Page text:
Greeting, Teacher Bloglings!
As we are preparing for state testing in a few weeks, my third graders are focusing on polishing up their informational writing. To start our unit, we brainstormed a list of topics that we were experts on together. This included topics from whole class lessons/units and shared experiences like field trips. Then we narrowed down our list to one topic, and y'all... my students chose "A Day in the Life of a Montessori Student" (be still my heart!). We discussed how this topic was broad enough to let us write about a lot of information, but narrow enough that we are not overwhelmed. Next, we made a list of 3 subtopics that we could include in our writing. We came up with work plans, shelf work, and peace (again, their ideas!).
The next step was for students to brainstorm a list of topics they either feel they know about or that they want to learn more about. Some students knew right away the topic they wanted to write about, so they were able to skip this step.
Up to this point, my students have a lot of experience with picking out the main idea and details in a text. We used the following article to further practice identifying the main idea (naming it in specific terms), 3 subtopics, and the facts, details, and information that the author used to develop their paragraphs about those subtopics. This is something I thought might be challenging, but my students did so well with this and it really helped them see how (and why it's important) to organize their own writing!
Using the following graphic organizer, students recorded the subtopics they will write about. Each subtopic is going to be expanded into paragraphs, so the students listed their most important facts and information within each subtopic.
Students are now working on expanding and organizing their paragraphs with a focus on word choice. Some students have been able to take their ideas from the organizer above and form them into paragraphs right on their rough draft, but other students who needed more support with this were able to use the following organizer:
A tool we use often is this paragraph rubric, which we refer to throughout the writing process:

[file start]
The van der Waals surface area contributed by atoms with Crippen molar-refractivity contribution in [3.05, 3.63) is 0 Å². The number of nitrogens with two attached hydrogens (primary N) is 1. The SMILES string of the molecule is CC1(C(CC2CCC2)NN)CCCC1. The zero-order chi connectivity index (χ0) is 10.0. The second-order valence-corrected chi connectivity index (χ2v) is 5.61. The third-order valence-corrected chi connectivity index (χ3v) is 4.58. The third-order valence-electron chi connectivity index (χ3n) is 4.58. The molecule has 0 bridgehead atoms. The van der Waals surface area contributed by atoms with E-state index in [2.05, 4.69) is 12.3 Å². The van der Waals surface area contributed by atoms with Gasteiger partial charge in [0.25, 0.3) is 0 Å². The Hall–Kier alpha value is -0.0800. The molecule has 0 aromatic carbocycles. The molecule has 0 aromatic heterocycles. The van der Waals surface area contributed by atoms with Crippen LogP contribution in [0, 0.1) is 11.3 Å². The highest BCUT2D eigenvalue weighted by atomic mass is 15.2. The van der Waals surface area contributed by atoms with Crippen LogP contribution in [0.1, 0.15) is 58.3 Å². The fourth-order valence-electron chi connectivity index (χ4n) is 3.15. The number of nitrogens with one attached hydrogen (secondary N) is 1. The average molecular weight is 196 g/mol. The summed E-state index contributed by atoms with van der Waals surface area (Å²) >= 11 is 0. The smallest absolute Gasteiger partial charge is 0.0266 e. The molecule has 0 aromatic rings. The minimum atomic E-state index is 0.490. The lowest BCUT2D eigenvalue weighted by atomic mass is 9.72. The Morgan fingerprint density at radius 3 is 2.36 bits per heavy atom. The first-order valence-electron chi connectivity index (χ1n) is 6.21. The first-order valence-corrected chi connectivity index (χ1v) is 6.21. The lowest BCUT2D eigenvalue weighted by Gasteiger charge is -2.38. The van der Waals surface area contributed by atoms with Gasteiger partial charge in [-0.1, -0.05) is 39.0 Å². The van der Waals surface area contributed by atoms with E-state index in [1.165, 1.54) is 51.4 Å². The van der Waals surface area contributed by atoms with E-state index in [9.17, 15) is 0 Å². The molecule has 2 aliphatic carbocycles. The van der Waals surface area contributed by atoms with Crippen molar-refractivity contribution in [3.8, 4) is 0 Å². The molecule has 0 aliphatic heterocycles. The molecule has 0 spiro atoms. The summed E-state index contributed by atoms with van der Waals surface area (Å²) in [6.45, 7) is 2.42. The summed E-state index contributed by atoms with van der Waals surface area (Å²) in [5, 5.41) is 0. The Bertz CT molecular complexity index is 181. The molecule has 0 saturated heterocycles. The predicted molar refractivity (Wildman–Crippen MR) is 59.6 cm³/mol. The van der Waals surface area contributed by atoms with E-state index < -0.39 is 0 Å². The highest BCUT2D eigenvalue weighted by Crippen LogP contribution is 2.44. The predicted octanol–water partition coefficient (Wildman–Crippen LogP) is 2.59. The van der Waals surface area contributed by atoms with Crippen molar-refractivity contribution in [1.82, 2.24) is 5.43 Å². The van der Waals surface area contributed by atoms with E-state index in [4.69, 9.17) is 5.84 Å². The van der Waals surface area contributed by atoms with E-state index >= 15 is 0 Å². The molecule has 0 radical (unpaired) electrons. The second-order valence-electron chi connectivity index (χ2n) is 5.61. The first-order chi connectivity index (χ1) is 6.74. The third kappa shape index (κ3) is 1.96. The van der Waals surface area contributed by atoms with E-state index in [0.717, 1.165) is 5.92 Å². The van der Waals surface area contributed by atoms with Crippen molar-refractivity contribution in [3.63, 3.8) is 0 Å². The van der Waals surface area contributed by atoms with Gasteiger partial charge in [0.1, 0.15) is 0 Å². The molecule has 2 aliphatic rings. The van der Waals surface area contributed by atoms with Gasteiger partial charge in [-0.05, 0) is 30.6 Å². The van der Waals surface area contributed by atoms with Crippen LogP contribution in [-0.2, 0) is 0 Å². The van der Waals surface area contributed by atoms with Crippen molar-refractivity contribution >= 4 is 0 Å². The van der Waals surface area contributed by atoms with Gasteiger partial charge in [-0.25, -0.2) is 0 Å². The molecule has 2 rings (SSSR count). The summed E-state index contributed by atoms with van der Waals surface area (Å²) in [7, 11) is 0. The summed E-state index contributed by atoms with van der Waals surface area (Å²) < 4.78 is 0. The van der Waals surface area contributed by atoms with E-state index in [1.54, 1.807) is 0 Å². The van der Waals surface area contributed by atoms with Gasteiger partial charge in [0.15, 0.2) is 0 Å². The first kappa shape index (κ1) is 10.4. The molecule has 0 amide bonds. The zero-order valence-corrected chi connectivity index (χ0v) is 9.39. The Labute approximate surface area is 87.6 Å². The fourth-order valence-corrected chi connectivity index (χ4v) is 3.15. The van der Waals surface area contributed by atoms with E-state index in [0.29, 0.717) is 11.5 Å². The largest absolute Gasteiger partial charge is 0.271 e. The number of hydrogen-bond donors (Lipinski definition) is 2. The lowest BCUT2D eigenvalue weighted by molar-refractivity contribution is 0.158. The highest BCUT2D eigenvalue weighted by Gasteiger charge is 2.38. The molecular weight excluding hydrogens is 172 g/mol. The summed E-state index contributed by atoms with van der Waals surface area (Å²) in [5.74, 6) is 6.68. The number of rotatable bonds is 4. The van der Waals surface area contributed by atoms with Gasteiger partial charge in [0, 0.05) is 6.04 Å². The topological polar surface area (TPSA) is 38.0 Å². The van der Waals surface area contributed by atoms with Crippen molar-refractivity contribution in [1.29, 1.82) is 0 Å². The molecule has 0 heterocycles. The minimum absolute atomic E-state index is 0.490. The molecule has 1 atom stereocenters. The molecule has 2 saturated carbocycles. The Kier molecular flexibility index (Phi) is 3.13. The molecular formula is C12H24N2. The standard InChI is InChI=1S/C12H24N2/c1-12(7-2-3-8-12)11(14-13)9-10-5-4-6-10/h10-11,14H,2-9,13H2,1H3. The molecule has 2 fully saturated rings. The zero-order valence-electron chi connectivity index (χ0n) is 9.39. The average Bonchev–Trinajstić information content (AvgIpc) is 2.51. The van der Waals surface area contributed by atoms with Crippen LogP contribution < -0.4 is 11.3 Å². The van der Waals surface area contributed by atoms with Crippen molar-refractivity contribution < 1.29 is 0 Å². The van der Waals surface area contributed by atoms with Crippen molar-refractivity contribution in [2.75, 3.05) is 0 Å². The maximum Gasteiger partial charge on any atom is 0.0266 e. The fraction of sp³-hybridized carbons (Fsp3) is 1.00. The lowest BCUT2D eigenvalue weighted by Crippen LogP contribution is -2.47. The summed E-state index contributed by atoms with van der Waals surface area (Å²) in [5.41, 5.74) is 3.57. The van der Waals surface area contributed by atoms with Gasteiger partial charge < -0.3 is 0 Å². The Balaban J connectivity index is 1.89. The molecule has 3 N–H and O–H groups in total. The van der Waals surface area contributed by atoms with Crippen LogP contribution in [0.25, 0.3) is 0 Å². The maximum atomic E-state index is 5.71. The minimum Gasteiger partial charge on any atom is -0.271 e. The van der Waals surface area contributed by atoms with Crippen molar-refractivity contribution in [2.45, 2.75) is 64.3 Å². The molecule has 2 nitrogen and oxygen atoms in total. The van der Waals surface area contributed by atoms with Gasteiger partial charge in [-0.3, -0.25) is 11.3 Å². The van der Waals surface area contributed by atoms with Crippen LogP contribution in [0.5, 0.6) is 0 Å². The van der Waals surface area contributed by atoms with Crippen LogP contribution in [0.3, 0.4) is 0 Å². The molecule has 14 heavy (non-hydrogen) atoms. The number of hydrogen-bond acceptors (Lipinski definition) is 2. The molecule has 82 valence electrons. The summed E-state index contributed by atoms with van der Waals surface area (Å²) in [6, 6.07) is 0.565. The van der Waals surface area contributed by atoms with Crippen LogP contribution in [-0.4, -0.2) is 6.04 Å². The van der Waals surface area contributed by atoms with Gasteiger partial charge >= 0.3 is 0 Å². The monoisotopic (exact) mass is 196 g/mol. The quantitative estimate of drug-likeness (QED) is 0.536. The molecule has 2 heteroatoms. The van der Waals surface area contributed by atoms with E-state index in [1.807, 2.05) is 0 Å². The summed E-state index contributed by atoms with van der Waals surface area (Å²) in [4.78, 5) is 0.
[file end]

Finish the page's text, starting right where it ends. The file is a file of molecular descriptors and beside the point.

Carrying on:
This step takes a while, and at this point in the unit, students are really working at their own pace. I give my students flexibility with what text features they include, but they must have at least three, including an About the Author section... primarily because those are always hilarious to me. Some have chosen to make an entire book about their topic, while others are doing shorter articles,so that affects which features and how many they will use.
After this, we are onto really polishing our word choice! We revisit writing hooks and work on drafting our conclusions. My students especially love to start their writing with onomatopoeia. One little girl who is writing about monarch butterflies begins her article with, "Crunch, crunch, crunch, the hungry monarch caterpillar eats her lunch!" and then goes on to describe their life cycle!
Another important step is the peer review. Students each get a checklist and organizer to keep them accountable. We discuss constructive feedback prior to this exercise, and use the "3 Stars & 1 Wish" format so it's positive for each child.
For these organizers, the lesson plans we followed, and more, check out my Informational Writing Unit that is specifically geared to target 3rd grade writing standards. Click on the image to see the product page where you can view the unit's Scope & Sequence as well as full sample pages:
You may also be interested in my Non-Fiction Text Feature resource that we've used to develop their schema around this area prior to beginning this writing unit: